If you do not come back to the center of the court after you hit the shuttle, then suppose if the opponent places the next shuttle on the right corner on the front side of the court. It will be very difficult for you to reach that shuttle from the left-back corner.

But if you’ve already come back to the base position as quickly as possible after you hit the shuttle from the left-back corner, you can easily move to the right-front area from the base position and hit the shuttle.

If you repeat this strategy every single time, you’ll cover a lot more areas of the court than you might think, and you’ll have the reach to every shot the opponent plays. By using this strategy, you’ll have enough time to react to the next return from the opponent.

Waiting Position

When you’re at the base position, try to keep the center of gravity of your body low. This can be done by slightly flexing your legs while you wait for the shot from the opponent.

When the opponent is about to hit the shuttle towards your court, you need to make a slight jump, which is called the split step. This will further reduce the center of gravity, and you’ll be able to react to the shot much faster. Do not jump up and waste your energy. The split step is more like jumping down.

When you complete this mini jump, your racket leg needs to be a bit more in front than the other leg. Also, don’t place your feet flat on the ground. You should raise your heels slightly so that the weight of your body is held by your toes.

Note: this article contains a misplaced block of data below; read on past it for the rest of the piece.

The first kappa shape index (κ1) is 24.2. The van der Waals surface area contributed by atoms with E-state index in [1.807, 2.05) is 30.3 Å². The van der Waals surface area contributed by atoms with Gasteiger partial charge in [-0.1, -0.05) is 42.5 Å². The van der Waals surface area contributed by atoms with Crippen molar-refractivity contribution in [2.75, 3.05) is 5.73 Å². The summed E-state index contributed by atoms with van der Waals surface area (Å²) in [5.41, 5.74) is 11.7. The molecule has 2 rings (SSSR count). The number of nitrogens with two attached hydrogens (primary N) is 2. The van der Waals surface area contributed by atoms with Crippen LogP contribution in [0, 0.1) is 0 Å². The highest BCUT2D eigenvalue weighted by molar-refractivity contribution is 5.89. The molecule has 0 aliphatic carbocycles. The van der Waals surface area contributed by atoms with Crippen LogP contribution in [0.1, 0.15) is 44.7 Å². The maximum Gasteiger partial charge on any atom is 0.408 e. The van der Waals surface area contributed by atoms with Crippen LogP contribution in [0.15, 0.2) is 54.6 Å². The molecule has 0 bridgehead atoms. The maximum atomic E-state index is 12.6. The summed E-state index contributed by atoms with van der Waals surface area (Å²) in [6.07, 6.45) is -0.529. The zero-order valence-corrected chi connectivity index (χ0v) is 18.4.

This waiting position and split step will help you react to the opponent’s shot as quickly as possible, and you’ll be able to control the rally. It requires a lot of practice to make this muscle memory.

How To Move Around The Court

Now that you know the basics of the positions you need to take, let’s learn how to move efficiently to all areas of the court.

In badminton, we need to make changes to our position and move our bodies to different directions all the time. This is so different from the way we, humans, used to run or move around normally. You can’t be efficient while playing badminton if you’re running normally around the court. You need to learn how to make the right steps.

Basic Steps

Let’s see how to make the right steps to reach a shuttle and hit it.

Consider reaching the forehand frontcourt to hit the shuttle. If you want to move to the forehand frontcourt, let’s see how to do that in the best way.

  • Take a split step with your right leg just in front of your left leg
  • Take a step in the direction of the shuttle with your left leg
  • Lunge with your right leg and hit the shuttle
  • Push up your right leg and take one step back